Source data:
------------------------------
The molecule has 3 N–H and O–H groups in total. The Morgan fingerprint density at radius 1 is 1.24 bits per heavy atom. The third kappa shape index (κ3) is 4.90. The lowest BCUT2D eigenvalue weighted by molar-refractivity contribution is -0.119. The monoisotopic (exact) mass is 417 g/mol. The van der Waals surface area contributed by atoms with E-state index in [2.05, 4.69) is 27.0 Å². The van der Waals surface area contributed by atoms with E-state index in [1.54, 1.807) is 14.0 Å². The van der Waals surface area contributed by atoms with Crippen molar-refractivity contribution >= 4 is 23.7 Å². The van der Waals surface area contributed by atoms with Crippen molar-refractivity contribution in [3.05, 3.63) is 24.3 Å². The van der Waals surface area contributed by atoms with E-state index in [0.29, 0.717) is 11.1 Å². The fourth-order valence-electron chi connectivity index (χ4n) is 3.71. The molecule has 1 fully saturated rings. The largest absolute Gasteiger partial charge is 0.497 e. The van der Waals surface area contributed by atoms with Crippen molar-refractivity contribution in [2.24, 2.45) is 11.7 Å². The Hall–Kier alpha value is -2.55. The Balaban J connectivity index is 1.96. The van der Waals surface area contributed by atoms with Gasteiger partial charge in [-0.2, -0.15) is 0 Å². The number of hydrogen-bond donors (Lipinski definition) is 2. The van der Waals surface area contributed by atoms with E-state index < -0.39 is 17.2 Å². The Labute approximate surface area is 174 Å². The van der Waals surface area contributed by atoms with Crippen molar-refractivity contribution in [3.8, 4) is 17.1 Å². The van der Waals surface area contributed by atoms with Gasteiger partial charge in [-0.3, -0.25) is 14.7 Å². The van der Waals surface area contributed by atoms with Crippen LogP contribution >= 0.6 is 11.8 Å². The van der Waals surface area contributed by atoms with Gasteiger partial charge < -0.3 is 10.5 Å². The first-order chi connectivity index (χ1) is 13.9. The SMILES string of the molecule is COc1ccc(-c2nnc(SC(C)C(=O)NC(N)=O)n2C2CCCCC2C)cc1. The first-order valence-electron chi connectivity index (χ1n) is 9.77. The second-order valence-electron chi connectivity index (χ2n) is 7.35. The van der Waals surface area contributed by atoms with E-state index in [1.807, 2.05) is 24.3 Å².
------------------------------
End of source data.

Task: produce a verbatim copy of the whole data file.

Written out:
The molecule has 3 N–H and O–H groups in total. The Morgan fingerprint density at radius 1 is 1.24 bits per heavy atom. The third kappa shape index (κ3) is 4.90. The lowest BCUT2D eigenvalue weighted by molar-refractivity contribution is -0.119. The monoisotopic (exact) mass is 417 g/mol. The van der Waals surface area contributed by atoms with E-state index in [2.05, 4.69) is 27.0 Å². The van der Waals surface area contributed by atoms with E-state index in [1.54, 1.807) is 14.0 Å². The van der Waals surface area contributed by atoms with Crippen molar-refractivity contribution >= 4 is 23.7 Å². The van der Waals surface area contributed by atoms with Crippen molar-refractivity contribution in [3.05, 3.63) is 24.3 Å². The van der Waals surface area contributed by atoms with E-state index in [0.29, 0.717) is 11.1 Å². The fourth-order valence-electron chi connectivity index (χ4n) is 3.71. The molecule has 1 fully saturated rings. The largest absolute Gasteiger partial charge is 0.497 e. The van der Waals surface area contributed by atoms with Crippen molar-refractivity contribution in [2.24, 2.45) is 11.7 Å². The Hall–Kier alpha value is -2.55. The Balaban J connectivity index is 1.96. The van der Waals surface area contributed by atoms with Gasteiger partial charge in [-0.2, -0.15) is 0 Å². The number of hydrogen-bond donors (Lipinski definition) is 2. The van der Waals surface area contributed by atoms with E-state index < -0.39 is 17.2 Å². The Labute approximate surface area is 174 Å². The van der Waals surface area contributed by atoms with Crippen molar-refractivity contribution in [3.8, 4) is 17.1 Å². The van der Waals surface area contributed by atoms with Gasteiger partial charge in [-0.3, -0.25) is 14.7 Å². The van der Waals surface area contributed by atoms with Crippen LogP contribution >= 0.6 is 11.8 Å². The van der Waals surface area contributed by atoms with Gasteiger partial charge < -0.3 is 10.5 Å². The first-order chi connectivity index (χ1) is 13.9. The SMILES string of the molecule is COc1ccc(-c2nnc(SC(C)C(=O)NC(N)=O)n2C2CCCCC2C)cc1. The first-order valence-electron chi connectivity index (χ1n) is 9.77. The second-order valence-electron chi connectivity index (χ2n) is 7.35. The van der Waals surface area contributed by atoms with E-state index in [1.807, 2.05) is 24.3 Å².